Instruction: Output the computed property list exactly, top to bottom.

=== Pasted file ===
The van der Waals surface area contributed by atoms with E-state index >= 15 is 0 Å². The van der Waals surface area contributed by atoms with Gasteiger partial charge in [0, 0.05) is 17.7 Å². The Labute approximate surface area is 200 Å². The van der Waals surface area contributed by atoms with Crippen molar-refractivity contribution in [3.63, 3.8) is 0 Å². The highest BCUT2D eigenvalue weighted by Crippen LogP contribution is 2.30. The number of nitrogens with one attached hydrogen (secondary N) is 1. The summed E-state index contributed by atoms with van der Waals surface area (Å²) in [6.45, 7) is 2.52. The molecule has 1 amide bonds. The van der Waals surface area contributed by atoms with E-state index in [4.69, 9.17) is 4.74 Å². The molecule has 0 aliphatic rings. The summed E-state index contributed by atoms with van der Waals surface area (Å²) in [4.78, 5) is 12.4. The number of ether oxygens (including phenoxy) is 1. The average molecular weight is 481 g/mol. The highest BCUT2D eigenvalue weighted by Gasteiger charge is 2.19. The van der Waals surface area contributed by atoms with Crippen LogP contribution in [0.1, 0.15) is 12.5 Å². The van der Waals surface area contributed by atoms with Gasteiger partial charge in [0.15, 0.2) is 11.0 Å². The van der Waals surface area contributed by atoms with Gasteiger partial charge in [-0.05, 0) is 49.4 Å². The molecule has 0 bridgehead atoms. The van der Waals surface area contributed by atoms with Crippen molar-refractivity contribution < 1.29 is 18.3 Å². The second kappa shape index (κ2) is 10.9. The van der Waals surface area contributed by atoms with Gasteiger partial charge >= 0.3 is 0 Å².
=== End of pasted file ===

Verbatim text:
The van der Waals surface area contributed by atoms with E-state index >= 15 is 0 Å². The van der Waals surface area contributed by atoms with Gasteiger partial charge in [0, 0.05) is 17.7 Å². The Labute approximate surface area is 200 Å². The van der Waals surface area contributed by atoms with Crippen molar-refractivity contribution in [3.63, 3.8) is 0 Å². The highest BCUT2D eigenvalue weighted by Crippen LogP contribution is 2.30. The number of nitrogens with one attached hydrogen (secondary N) is 1. The summed E-state index contributed by atoms with van der Waals surface area (Å²) in [6.45, 7) is 2.52. The molecule has 1 amide bonds. The van der Waals surface area contributed by atoms with E-state index in [4.69, 9.17) is 4.74 Å². The molecule has 0 aliphatic rings. The summed E-state index contributed by atoms with van der Waals surface area (Å²) in [4.78, 5) is 12.4. The number of ether oxygens (including phenoxy) is 1. The average molecular weight is 481 g/mol. The highest BCUT2D eigenvalue weighted by Gasteiger charge is 2.19. The van der Waals surface area contributed by atoms with Crippen LogP contribution in [0.1, 0.15) is 12.5 Å². The van der Waals surface area contributed by atoms with Gasteiger partial charge in [0.15, 0.2) is 11.0 Å². The van der Waals surface area contributed by atoms with Gasteiger partial charge in [-0.05, 0) is 49.4 Å². The molecule has 0 bridgehead atoms. The van der Waals surface area contributed by atoms with Crippen molar-refractivity contribution < 1.29 is 18.3 Å². The second kappa shape index (κ2) is 10.9. The van der Waals surface area contributed by atoms with Gasteiger partial charge >= 0.3 is 0 Å².